Once Goobar determined that the brightness and apparent distance wasn't a measurement error, he realized it must be caused by a phenomenon called a gravitational lens, he said. In this kind of situation, instead of getting in the way, a galaxy in between the telescope and supernova can actually focused a sharper view of the faraway object. You can see a video overview of how gravitational lenses work here.
"The huge amplification of the supernova light requires a remarkable alignment of the lens in between the supernova and us — the odds are something like one in a hundred thousand!" Goobar said. [Supernova Photos: Amazing Views of Star Explosions]
After the discovery, researchers rushed to turn other telescopes toward the supernova blast, as the glow might last for only a matter of weeks. The director of the Hubble Space Telescope offered discretionary observation time that had been set aside, reserved for unexpected discoveries, and the Very Large Telescope in Chile offered similar resources. Astronomers at the Keck Observatory in Hawaii offered some of their assigned observing time to the project, as well, Goobar said.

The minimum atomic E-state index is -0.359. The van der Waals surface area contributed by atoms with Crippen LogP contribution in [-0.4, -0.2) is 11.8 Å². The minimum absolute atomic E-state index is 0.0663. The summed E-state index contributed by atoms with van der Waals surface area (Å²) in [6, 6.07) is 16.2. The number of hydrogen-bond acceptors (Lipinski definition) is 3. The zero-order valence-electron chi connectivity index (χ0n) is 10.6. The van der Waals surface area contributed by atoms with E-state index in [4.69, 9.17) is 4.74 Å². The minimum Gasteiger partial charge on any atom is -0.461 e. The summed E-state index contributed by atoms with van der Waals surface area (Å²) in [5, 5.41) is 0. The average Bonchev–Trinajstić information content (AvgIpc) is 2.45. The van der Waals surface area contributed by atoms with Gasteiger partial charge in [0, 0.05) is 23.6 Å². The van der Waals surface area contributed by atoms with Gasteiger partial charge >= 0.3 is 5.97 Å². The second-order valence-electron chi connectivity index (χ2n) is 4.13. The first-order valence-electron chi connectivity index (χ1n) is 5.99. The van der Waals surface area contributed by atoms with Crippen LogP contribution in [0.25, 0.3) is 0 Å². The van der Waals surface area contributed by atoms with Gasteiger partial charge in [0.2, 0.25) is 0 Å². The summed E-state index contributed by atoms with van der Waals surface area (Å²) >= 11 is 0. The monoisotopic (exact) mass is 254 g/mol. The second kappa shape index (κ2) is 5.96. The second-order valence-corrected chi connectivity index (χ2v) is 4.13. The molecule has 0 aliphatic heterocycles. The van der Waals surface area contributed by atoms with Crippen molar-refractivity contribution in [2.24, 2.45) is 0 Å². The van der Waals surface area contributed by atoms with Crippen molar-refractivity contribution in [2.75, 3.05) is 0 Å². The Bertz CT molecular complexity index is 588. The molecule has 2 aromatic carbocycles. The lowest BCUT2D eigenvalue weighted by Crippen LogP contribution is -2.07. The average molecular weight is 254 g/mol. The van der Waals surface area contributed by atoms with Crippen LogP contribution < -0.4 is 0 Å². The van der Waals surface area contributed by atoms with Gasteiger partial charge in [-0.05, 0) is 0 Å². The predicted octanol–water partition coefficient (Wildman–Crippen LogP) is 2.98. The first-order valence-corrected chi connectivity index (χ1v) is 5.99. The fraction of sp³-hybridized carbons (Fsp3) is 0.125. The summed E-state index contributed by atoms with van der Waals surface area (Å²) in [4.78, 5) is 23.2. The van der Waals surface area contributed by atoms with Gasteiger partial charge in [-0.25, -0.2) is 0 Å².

The supernova happens to be a type of star explosion called 1A, which shines at a consistent brightness and can be used to judge distances across the universe. Because the supernova was of this type, researchers could calculate that the light traveled 4.3 billion years to reach the telescopes. Along the way, the light got a boost from a galaxy positioned between Earth and the supernova.
Objects' gravity warps space-time according to Einstein's general theory of relativity, and the more massive the object, the greater the warping effect. Like curved lenses made of glass bend the light that passes through them, this galaxy's gravitational pull bent the light of the supernova as it passed by. And the galaxy happened to be perfectly aligned to focus four different streams of the supernova's light into Earth's view. It is the first time such a "standard candle" type 1A supernova has been split into multiple images by a gravitational lens, Goobar said.